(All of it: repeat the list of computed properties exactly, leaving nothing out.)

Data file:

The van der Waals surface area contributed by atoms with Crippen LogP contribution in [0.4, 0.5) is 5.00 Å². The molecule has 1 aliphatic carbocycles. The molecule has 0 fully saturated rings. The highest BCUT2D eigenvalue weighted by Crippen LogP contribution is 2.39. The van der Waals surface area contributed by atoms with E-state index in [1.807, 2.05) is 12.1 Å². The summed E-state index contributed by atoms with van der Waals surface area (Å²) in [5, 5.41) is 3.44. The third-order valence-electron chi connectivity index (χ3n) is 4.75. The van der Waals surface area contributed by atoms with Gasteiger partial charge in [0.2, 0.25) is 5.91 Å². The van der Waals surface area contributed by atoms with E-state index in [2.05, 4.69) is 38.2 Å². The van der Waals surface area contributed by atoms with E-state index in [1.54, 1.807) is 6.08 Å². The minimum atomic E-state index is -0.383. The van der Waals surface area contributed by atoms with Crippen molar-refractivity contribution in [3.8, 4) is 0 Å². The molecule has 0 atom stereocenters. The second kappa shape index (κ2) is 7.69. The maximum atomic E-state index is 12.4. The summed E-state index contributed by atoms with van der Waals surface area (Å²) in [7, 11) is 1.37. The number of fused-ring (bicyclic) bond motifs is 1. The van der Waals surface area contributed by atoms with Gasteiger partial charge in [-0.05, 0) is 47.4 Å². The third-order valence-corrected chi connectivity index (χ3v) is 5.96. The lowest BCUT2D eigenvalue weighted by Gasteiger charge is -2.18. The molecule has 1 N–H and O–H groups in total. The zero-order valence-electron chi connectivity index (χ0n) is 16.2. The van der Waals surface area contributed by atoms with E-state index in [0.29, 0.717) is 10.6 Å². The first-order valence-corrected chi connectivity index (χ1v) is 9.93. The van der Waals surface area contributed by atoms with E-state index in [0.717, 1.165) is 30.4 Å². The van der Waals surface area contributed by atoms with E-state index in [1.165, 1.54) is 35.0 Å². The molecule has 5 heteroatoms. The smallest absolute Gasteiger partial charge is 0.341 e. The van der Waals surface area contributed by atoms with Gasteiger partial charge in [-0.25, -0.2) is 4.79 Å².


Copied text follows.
The van der Waals surface area contributed by atoms with Crippen LogP contribution in [0.4, 0.5) is 5.00 Å². The molecule has 1 aliphatic carbocycles. The molecule has 0 fully saturated rings. The highest BCUT2D eigenvalue weighted by Crippen LogP contribution is 2.39. The van der Waals surface area contributed by atoms with E-state index in [1.807, 2.05) is 12.1 Å². The summed E-state index contributed by atoms with van der Waals surface area (Å²) in [5, 5.41) is 3.44. The third-order valence-electron chi connectivity index (χ3n) is 4.75. The van der Waals surface area contributed by atoms with Gasteiger partial charge in [0.2, 0.25) is 5.91 Å². The van der Waals surface area contributed by atoms with E-state index in [2.05, 4.69) is 38.2 Å². The van der Waals surface area contributed by atoms with E-state index in [1.54, 1.807) is 6.08 Å². The minimum atomic E-state index is -0.383. The van der Waals surface area contributed by atoms with Crippen molar-refractivity contribution in [3.8, 4) is 0 Å². The molecule has 0 atom stereocenters. The second kappa shape index (κ2) is 7.69. The maximum atomic E-state index is 12.4. The summed E-state index contributed by atoms with van der Waals surface area (Å²) in [7, 11) is 1.37. The number of fused-ring (bicyclic) bond motifs is 1. The van der Waals surface area contributed by atoms with Gasteiger partial charge in [-0.05, 0) is 47.4 Å². The third-order valence-corrected chi connectivity index (χ3v) is 5.96. The lowest BCUT2D eigenvalue weighted by Gasteiger charge is -2.18. The molecule has 1 N–H and O–H groups in total. The zero-order valence-electron chi connectivity index (χ0n) is 16.2. The van der Waals surface area contributed by atoms with E-state index in [0.29, 0.717) is 10.6 Å². The first-order valence-corrected chi connectivity index (χ1v) is 9.93. The van der Waals surface area contributed by atoms with E-state index in [0.717, 1.165) is 30.4 Å². The van der Waals surface area contributed by atoms with E-state index in [1.165, 1.54) is 35.0 Å². The molecule has 5 heteroatoms. The smallest absolute Gasteiger partial charge is 0.341 e. The van der Waals surface area contributed by atoms with Gasteiger partial charge in [-0.25, -0.2) is 4.79 Å².